This simple and nourishing salad packs a nutritious punch and makes a fabulous side dish, or, paired with some protein, can be the main event – it is quick to make and is full of subtle flavors and texture…
All of the ingredients in this dish have their own stories to tell from a nutritional standpoint, but today I’d like to focus a little on it’s cruciferous vegetable heroes, broccoli and kale – including these foods as part of your weekly meals is easy and can play a supportive role in your overall health and wellbeing ~ a bit more about these nutritional powerhouses can be found after the recipe below.
I would, however, like to encourage you not to focus too much on specific foods – aiming to include cruciferous vegetables a few times a week is great. I am a big advocate of eating a wide variety of foods as part of a balanced diet; this helps us get a range of nutrients that work in lots of different ways without us really thinking too much, or stressing, about it. Of course, there are times when we may need to focus more on our intake of specific foods and nutrients such as during times of illness, particular stress or pregnancy or if a notable gap is shown during a dietary analysis, for example.
Back to the recipe…
- 1 bunch of kale
- 2 heads of broccoli
- 2 bunches of asparagus
- A generous handful of finely chopped parsley
- 1 cup of peas (frozen is fine)
- 150g goats cheese (I use the original Meredith dairy goats chevre)
- 1 handful of cranberries
- 1 handful of flaked almonds
- 1 lemon
- Olive oil, salt and pepper to taste
- Finely chop the kale and pop into the bowl you plan to serve the salad in – squeeze over the juice of 1/2 the lemon and massage it all well – set aside while you tend to the other ingredients*
- Chop the asparagus and broccoli (including stalks) into chunky pieces and steam with the peas for just a few minutes ensuring they still have their crunch, or blanch them if you prefer – add to the kale in the serving bowl
- Add the parsley, cheese, cranberries and almonds to the bowl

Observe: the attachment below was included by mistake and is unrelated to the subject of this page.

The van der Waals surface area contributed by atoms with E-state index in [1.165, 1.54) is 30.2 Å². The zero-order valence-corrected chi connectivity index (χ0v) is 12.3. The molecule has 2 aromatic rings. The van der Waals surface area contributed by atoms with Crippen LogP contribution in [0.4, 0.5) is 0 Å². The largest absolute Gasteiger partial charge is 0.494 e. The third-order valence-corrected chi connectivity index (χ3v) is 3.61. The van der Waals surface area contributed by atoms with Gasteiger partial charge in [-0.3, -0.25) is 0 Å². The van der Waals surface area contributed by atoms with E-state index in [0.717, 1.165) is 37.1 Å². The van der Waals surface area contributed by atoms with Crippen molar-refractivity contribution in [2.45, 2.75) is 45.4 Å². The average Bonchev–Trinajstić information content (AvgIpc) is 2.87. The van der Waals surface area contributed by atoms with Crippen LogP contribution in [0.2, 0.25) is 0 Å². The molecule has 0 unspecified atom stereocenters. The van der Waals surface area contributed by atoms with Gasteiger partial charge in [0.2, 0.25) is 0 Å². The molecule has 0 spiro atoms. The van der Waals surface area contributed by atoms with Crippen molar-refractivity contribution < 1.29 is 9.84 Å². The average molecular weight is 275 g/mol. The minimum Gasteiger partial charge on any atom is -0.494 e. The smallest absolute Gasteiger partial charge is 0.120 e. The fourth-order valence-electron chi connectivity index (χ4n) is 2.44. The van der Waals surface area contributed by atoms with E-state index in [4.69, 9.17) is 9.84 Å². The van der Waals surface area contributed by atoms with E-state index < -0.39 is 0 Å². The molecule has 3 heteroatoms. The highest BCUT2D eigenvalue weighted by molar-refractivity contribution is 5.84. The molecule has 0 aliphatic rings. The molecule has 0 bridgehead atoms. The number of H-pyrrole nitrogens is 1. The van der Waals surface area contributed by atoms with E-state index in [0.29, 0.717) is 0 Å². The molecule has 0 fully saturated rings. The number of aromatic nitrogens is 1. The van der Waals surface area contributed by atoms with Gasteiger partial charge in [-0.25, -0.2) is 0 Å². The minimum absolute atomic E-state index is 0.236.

- Season with the rest of the lemon juice, olive oil, salt and pepper to taste
Some serving suggestions:
> As a side dish for any kind of meal or grazing platter
> As a main meal with some chicken, salmon or tempeh added for extra protein
> With poached or soft boiled eggs on top for breakfast
A bit about cruciferous vegetables…
Being cruciferous vegetables, broccoli and kale belong to the Brassica plant family, and are high in phytonutrients such as; flavonoids, carotenoids, antioxidant enzymes, anthocyanins and one which they are particularly well known for – glucosinolates…
Glucosinolates are a group of sulfur-containing chemicals responsible for the strong aroma and bitter flavor that cruciferous vegetables are known for. They are also widely researched from a cancer fighting perspective and their derivatives, created when the glucosinolates in cruciferous vegetables are cooked, chewed and digested, are activators of liver detoxification enzymes.
Two well known derivatives; sulforaphane and indole-3-carbinol, or I-3-C, can be particularly helpful in supporting overall health, as sulforaphane is known to activate the Nrf2 pathway, which can be beneficial from an anti-inflammatory, antioxidant and detoxifying perspective, whilst I-3-C helps to regulate estrogen activity and metabolism, supporting healthy hormonal balance.
Cruciferous vegetables are also linked to other health benefits relating to things like heart health, reduced inflammation and weight loss and provide a wide array of beneficial nutrients – indeed, between the two of them, broccoli and kale are also good sources of nutrients like; fiber, vitamin’s K, C and E plus folate and minerals like selenium, potassium and calcium.
Other cruciferous vegetables include; cabbage, cauliflower, bok choy, brussels sprouts , collard greens, radish, mustard seeds, watercress and rocket.
One thing to note is that due to their high fiber content, cruciferous vegetables can produce gas in some people, particularly if introduced in high amounts to a diet that is not so high in fiber to begin with – start slow and remember to drink adequate water when adding any form of additional fiber to your diet.
One other factor to keep in mind is that cruciferous vegetables, when eaten raw, produce goitrogens which can affect the thyroid gland in some people – I generally recommend, especially for people with known thyroid issues, that these vegetables mostly be eaten cooked, even just slightly ie; a quick steam or stir fry can be beneficial and if you want to add them to smoothies (lovers of kale in smoothies – I’m looking at you), pre-cook and freeze them first – this works particularly well with cauliflower, a handy addition to smoothies that can add nutrition without affecting the taste – more on that in another post 🙂
If you’d like to know more about anything I have touched on in this post or are after ideas to include these foods in your weekly diet please do get in touch – i’d love to be part of your journey!
*The lemon juice helps to soften the kale and helps it blend it with the other flavors